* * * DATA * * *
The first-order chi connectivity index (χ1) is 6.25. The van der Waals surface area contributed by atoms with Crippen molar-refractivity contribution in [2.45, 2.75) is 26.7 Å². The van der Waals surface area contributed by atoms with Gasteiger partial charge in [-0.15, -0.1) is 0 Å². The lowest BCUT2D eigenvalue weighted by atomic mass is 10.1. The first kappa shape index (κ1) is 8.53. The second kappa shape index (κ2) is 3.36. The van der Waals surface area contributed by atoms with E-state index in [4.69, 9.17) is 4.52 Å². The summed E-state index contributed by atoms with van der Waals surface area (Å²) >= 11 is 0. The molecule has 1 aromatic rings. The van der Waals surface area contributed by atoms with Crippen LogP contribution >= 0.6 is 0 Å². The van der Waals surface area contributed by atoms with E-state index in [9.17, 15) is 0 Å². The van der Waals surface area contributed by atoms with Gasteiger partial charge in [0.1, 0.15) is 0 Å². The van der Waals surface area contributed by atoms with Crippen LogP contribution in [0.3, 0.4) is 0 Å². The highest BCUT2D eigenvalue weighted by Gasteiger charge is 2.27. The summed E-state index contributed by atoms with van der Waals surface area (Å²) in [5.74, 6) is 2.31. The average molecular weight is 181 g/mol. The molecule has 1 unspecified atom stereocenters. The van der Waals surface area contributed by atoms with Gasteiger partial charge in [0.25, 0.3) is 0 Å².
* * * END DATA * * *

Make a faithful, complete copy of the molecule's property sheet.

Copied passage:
The first-order chi connectivity index (χ1) is 6.25. The van der Waals surface area contributed by atoms with Crippen molar-refractivity contribution in [2.45, 2.75) is 26.7 Å². The van der Waals surface area contributed by atoms with Gasteiger partial charge in [-0.15, -0.1) is 0 Å². The lowest BCUT2D eigenvalue weighted by atomic mass is 10.1. The first kappa shape index (κ1) is 8.53. The second kappa shape index (κ2) is 3.36. The van der Waals surface area contributed by atoms with E-state index in [4.69, 9.17) is 4.52 Å². The summed E-state index contributed by atoms with van der Waals surface area (Å²) >= 11 is 0. The molecule has 1 aromatic rings. The van der Waals surface area contributed by atoms with Crippen LogP contribution >= 0.6 is 0 Å². The van der Waals surface area contributed by atoms with E-state index in [9.17, 15) is 0 Å². The van der Waals surface area contributed by atoms with Gasteiger partial charge in [0.1, 0.15) is 0 Å². The van der Waals surface area contributed by atoms with Crippen LogP contribution in [0.3, 0.4) is 0 Å². The highest BCUT2D eigenvalue weighted by Gasteiger charge is 2.27. The summed E-state index contributed by atoms with van der Waals surface area (Å²) in [5.74, 6) is 2.31. The average molecular weight is 181 g/mol. The molecule has 1 unspecified atom stereocenters. The van der Waals surface area contributed by atoms with Gasteiger partial charge in [0.25, 0.3) is 0 Å².